ankle; torches casting their light into the ruby eyes of a golden
cobra statue, and in hands to which she could not attach a body a
double-headed axe was raised high; a pit full of snakes, all the
colours of the rainbow, writing atop each other, fighting not to
be driven to the darkness at the bottom of the shaft...

But nothing of this. Lilim? Think upon that later; it
would not do to offend such a one as this. She fell back upon
instinct. "I beg your pardon, old one, but I fear that the
details of our last meeting have slipped my mind. It was so very
long ago, as I measure things."

HA.

Beside her, Kyouichi let out a strangled whimper. She
reached over without thinking and took his clammy hand in hers.

HA. HA. HA.

"Is it good or bad that it's laughing?" Kyouichi asked in a
fearful whisper.

"I don't remember," Anthy replied, a shaky note breaking the
surface calm of her voice.

HA!

She squeezed his hand gently, a faint hint of a caress in
it, and felt him startle at that. She wondered vaguely if
perhaps she should not have done so--but too late, too late,
there was no undoing even the smallest action.

VERY WELL. I WILL NAME MYSELF, THEN--I AM CALLED OROBOUROS.

"I have knowledge of the name," she murmured, knowing that
even that was unnecessary, speaking out loud only for Kyouichi's
benefit. "I greet you and give you honour, Orobouros, whose head
and tail mark the beginning and the end. I am called Himemiya
Anthy."

To her surprise, she heard Kyouichi name himself as well,
but his voice was very distant beside the cold oceanic echo of
Orobouros's presence in her head.

YOU DID NOT HAVE THAT NAME WHEN LAST WE MET.

"I do not imagine that I did," she agreed. "Much has
changed since then." The statement was not founded merely upon
inference; she knew, deeply, that so much had changed, but could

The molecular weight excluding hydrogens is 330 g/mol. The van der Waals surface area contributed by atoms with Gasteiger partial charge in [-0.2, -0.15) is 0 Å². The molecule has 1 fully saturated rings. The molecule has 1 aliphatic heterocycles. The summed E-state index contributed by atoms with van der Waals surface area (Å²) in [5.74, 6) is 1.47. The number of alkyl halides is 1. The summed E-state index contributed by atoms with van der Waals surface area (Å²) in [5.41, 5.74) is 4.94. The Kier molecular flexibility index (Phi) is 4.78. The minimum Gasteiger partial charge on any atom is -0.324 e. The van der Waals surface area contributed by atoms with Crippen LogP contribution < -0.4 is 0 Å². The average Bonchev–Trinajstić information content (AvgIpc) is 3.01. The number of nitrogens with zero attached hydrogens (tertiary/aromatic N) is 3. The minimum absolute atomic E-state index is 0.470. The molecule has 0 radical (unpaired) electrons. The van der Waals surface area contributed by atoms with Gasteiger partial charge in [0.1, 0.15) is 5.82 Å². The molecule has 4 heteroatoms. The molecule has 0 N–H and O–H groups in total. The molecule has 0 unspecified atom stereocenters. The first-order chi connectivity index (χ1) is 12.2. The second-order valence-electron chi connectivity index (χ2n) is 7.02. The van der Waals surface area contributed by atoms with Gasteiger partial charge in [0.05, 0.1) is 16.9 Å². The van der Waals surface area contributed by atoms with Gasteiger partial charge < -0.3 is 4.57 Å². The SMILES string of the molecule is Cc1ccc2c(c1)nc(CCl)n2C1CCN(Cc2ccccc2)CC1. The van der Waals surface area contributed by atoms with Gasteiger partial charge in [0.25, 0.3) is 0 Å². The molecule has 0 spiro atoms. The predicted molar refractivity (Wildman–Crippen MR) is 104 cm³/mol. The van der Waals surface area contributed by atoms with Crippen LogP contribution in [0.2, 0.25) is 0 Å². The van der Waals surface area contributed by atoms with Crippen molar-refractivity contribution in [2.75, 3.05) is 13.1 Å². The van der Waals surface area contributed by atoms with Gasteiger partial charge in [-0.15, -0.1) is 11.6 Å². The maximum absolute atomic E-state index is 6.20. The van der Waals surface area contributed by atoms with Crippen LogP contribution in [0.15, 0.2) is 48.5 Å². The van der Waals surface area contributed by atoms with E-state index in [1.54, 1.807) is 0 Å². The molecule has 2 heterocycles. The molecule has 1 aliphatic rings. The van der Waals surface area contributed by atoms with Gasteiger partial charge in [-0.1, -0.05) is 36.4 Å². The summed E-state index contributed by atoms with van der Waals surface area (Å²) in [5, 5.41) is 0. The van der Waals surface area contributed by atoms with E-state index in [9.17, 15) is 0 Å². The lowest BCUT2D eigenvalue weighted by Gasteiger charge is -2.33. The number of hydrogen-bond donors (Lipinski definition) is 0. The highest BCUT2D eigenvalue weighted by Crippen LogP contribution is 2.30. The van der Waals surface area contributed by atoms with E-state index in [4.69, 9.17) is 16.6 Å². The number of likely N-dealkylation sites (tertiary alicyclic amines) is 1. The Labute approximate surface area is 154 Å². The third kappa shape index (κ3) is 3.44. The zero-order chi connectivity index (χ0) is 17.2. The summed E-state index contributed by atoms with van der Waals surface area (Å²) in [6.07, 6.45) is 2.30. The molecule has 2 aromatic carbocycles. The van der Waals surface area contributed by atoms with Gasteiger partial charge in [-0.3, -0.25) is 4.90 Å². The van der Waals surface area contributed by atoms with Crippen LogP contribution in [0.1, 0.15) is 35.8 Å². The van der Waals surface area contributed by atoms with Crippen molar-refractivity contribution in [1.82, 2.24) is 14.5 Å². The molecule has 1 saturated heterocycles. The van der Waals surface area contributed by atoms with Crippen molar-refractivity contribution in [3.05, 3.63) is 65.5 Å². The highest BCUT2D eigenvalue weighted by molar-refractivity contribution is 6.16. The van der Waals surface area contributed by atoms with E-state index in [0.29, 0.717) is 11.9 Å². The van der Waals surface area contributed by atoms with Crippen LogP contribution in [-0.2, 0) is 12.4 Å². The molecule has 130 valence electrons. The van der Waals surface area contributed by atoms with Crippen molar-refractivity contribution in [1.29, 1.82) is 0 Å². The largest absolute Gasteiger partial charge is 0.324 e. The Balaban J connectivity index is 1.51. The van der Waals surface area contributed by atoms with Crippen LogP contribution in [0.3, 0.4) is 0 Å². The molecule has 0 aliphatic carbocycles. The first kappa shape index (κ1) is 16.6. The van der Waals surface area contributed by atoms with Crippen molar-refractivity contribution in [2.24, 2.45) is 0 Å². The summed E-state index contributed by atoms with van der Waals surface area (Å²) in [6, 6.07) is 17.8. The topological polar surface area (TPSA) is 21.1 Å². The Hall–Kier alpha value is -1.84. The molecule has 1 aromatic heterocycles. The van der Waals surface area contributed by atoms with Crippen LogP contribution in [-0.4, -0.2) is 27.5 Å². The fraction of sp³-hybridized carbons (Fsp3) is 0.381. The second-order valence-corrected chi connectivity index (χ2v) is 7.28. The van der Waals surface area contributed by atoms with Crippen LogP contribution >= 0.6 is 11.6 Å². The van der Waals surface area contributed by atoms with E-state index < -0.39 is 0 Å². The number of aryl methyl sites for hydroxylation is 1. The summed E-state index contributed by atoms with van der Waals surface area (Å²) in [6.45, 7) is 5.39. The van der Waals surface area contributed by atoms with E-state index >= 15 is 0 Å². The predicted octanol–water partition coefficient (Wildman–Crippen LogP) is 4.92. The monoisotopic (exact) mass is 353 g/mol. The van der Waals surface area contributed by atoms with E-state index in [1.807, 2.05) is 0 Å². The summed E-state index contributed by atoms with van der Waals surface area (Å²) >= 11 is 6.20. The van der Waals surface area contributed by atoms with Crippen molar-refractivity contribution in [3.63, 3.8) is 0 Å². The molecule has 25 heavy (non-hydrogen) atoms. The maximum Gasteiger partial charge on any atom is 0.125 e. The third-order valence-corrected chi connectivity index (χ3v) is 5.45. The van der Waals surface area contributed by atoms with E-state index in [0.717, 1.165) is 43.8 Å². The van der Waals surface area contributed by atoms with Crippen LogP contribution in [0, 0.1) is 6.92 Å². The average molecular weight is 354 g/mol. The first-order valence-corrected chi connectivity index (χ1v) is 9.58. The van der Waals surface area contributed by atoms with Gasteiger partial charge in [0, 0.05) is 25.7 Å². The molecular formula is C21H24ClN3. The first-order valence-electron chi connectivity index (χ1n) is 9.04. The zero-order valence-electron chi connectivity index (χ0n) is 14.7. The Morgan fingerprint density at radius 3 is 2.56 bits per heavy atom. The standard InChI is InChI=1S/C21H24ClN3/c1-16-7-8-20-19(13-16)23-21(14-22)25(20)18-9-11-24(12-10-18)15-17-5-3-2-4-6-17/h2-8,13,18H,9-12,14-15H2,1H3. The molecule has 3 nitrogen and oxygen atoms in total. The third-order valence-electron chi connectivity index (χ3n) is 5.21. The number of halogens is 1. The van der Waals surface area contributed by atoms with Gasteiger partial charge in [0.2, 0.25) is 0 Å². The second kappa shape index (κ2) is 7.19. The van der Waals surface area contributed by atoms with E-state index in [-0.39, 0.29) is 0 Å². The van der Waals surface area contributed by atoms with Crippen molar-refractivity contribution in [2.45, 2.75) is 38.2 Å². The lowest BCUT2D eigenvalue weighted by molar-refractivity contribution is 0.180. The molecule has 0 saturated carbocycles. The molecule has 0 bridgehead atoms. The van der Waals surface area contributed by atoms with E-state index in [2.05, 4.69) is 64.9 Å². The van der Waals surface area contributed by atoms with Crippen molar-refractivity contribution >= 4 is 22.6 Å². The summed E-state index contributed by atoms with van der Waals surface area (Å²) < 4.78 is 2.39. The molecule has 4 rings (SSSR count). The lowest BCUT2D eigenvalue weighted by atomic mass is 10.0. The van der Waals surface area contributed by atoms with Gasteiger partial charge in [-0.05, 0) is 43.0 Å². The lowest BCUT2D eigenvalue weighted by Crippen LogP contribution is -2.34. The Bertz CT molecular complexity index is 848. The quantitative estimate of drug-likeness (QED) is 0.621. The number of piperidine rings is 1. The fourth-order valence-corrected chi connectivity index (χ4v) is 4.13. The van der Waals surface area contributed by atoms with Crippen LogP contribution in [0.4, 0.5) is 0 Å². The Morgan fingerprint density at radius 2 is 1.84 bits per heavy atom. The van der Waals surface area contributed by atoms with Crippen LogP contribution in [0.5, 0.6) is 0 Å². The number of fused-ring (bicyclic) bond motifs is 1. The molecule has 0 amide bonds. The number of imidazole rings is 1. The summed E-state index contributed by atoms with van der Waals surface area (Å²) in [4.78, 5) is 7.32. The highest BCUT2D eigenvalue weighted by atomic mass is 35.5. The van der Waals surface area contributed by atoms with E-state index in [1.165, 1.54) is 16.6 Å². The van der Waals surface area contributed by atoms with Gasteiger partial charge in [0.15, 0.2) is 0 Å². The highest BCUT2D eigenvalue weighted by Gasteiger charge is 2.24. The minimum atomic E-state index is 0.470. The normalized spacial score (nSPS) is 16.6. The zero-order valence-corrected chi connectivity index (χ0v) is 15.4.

not begin to say how she knew.

There were limits to what could be remembered, especially
for one fallen so far as she.

WHERE IS YOUR BROTHER, HIMEMIYA ANTHY? IN THE GARDEN I
TOOK MUCH DELIGHT IN YOUR BEAUTY AND HIS, AND WELL I LOVED YOU
BOTH.

The garden; again came the flashes of association, the
greenhouse-cage of Ohtori only the very first. "My brother is
far from here, and much changed as well."

THE ONE BESIDE YOU?

"A friend."

LET HIM SPEAK FOR HIMSELF. HE HAS TONGUE TO DO SO.

"Her friend," Kyouichi murmured, so smitten with terror that
his voice came out as though calm and measured. "Her knight."

A QUEST. I HAVE SEEN SUCH BEFORE. YOU ARE FAR FROM HOME.

"Our carriage has not proven so reliable as I had hoped,"
she said dryly.

A profound understanding of the reasons behind "snake-quick"
as a adverb came to her then, because in one moment the head of
Orobouros was impossibly high above them, and the next it was
before them, perhaps thrice the size of the car now. It had
shrunk, or they had grown. It did not matter. Black loops of
serpentine body, barely distinguishable for being nearly dark as
the darkness all around them, surrounded them in coils and loops
them like a tangle of Moebius strips.

The ancient reptilian eyes, up close, looked like portals
into other universes. Perhaps they were. Orobouros's tongue,
the colour of fresh-spilt blood, flicked out and ran in a
shockingly intimate gesture across the pearly hood of the car.
Anthy, as though by some contagion, felt a glimmer of that
caress upon the entirety of her body, and bit her lip to keep
from crying out. Beside her, Kyouichi did cry out, and then